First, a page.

Can Social Media Use Save a Trademark?

Maintaining a social media profile has become standard practice for most businesses advertising their services. Savvy trademark owners may also know that they must “use” their mark in order to establish trademark rights – meaning that the mark must be actually used in connection with providing a good or service. But what type of use is sufficient? Is simply using a mark on a Facebook or Twitter profile enough to show “use” of the mark for trademark purposes? A Trademark Trial and Appeal Board (TTAB) decision says no, but offers useful guidance to trademark owners on using “analogous” trademark use to establish trademark rights. The decision is The PNC Financial Services Group, Inc. v. Keith Alexander Ashe dba Spendology and Spendology LLC.

Spendology attempted to register the mark SPENDOLOGY for web-based personal finance tools. PNC Financial Services Group (PNC), which used the same mark for an “online money management tool,” opposed Spendology’s application, claiming that PNC had used the mark first. Both parties filed motions for summary judgment for likelihood of confusion and priority. Continue reading

Deceptive Software: Breaking Down VW’s Emissions Cheating Code Scandal


After a university study uncovered code designed to cheat emissions testing standards, Volkswagen Inc. (VW) has been on the defensive, admitting wrongdoing and bracing for the onslaught of regulatory fines, class actions suits, and major repairs and recalls.

The code at the heart of the controversy places the car in one of two operating modes. When the car appears to be driving under conditions simulating an emissions test, the “cheat code” is enabled, delivering proficient emissions results and better gas mileage. When driving conditions denote real-world driving, cheat mode is disabled, delivering increased power and torque, but decreasing gas mileage and outputting a level of emissions 40 times greater than the legal limit as regulated by the Environmental Protection Agency (EPA).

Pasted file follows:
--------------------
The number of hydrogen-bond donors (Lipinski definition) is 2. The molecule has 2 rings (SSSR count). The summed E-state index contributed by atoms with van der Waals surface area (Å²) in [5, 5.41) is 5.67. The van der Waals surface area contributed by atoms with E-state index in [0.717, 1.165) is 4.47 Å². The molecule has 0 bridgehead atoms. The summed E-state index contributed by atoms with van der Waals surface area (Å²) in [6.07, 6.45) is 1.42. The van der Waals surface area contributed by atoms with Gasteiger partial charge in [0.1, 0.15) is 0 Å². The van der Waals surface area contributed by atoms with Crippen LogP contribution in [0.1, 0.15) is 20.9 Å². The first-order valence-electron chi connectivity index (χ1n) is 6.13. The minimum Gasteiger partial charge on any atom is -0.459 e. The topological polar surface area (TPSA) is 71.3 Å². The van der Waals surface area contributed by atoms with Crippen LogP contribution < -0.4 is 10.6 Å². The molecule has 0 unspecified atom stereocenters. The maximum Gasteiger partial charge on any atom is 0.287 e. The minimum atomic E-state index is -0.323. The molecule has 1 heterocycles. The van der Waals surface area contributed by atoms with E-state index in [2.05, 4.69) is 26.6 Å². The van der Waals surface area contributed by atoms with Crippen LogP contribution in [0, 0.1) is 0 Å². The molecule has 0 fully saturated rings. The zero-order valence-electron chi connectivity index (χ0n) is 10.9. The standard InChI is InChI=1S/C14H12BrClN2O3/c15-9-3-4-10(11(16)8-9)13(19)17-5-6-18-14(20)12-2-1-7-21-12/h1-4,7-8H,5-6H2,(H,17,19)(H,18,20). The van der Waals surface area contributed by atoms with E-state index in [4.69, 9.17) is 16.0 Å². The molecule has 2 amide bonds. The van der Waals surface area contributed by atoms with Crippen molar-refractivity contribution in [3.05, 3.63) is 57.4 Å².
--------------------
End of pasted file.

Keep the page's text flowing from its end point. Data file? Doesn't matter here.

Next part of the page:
Discovering the Cheat Code

Researchers at West Virginia University uncovered the higher emissions during a study funded by the International Council on Clean Transportation, a nonprofit with offices in the U.S. and Europe, to test the emissions of diesel vehicles while driving. Traditionally, emissions testing occurred in a stationary location by placing the front-wheels of a car on a rolling treadmill while the rear wheels remained static. Emissions that escaped through the tail pipe were then collected and measured. The WVU researchers took the tests to the open road by creating a mobile testing rig. Sensors attached to the tailpipe captured the emissions and fed the data to testing equipment stored in the trunk and backseat of the cars. The test results captured the greater emissions and lower fuel efficiency since the cheat code was disabled on open road conditions. Upon discovering the discrepancies and conducting multiple follow up tests, WVU contacted the EPA and the California Air Resources Board, who conducted their own tests and issued a citation to VW. Continue reading

Budweiser Protects Its Throne From the Queen of Beer

Anheuser-Busch’s Budweiser brands itself as the king of beer and the company’s recent trademark defense shows it’s not willing to share the throne. A California craft beer company named She Beverage Company recently filed a trademark application with the U.S. Patent and Trademark Office (PTO) for THE QUEEN OF BEER for “beer,” and Anheuser-Busch quickly moved to oppose it.

Anheuser-Busch argued in its opposition that She Beverage Co.’s trademark would cause consumer confusion with several of its KING OF BEERS word and design marks, the oldest of which was registered in 1968 for “beer.”

Anheuser-Busch also argued that THE QUEEN OF BEER would dilute the distinctive nature of Budweiser’s famous trademarks. Famous marks are afforded heightened protection from similar marks because of the strong connection in the mind of the public between the source of the product and the mark. And there is little doubt that Anheuser-Busch’s marks, including Budweiser, qualify as famous considering the hundreds of millions of dollars that it spends annually on advertising, and its place as one of the world’s most valuable brands.   Continue reading

Appellate Court Upholds FTC’s Authority to Fine and Regulate Companies Shirking Cybersecurity

In a case determining the scope of the Federal Trade Commission’s (FTC) ability to govern data security, the 3rd U.S. Circuit Court of Appeals in Philadelphia upheld a 2014 ruling allowing the FTC to pursue a lawsuit against Wyndham Worldwide Corp. for failing to protect customer information after three data breaches that occurred in 2008 and 2009. The theft of credit card and personal details from over 600,000 consumers resulted in $10.6 million in fraudulent charges and the transfer of consumer account information to a website registered in Russia.

In 2012, the FTC sued Wyndham, which brands include Days Inn, Howard Johnson, Ramada, Super 8 and Travelodge. The basis of the claim stated that Wyndham’s conduct was an unfair practice and its privacy policy deceptive. The suit further alleged the company “engaged in unfair cybersecurity practices that unreasonably and unnecessarily exposed consumers’ personal data to unauthorized access and theft.”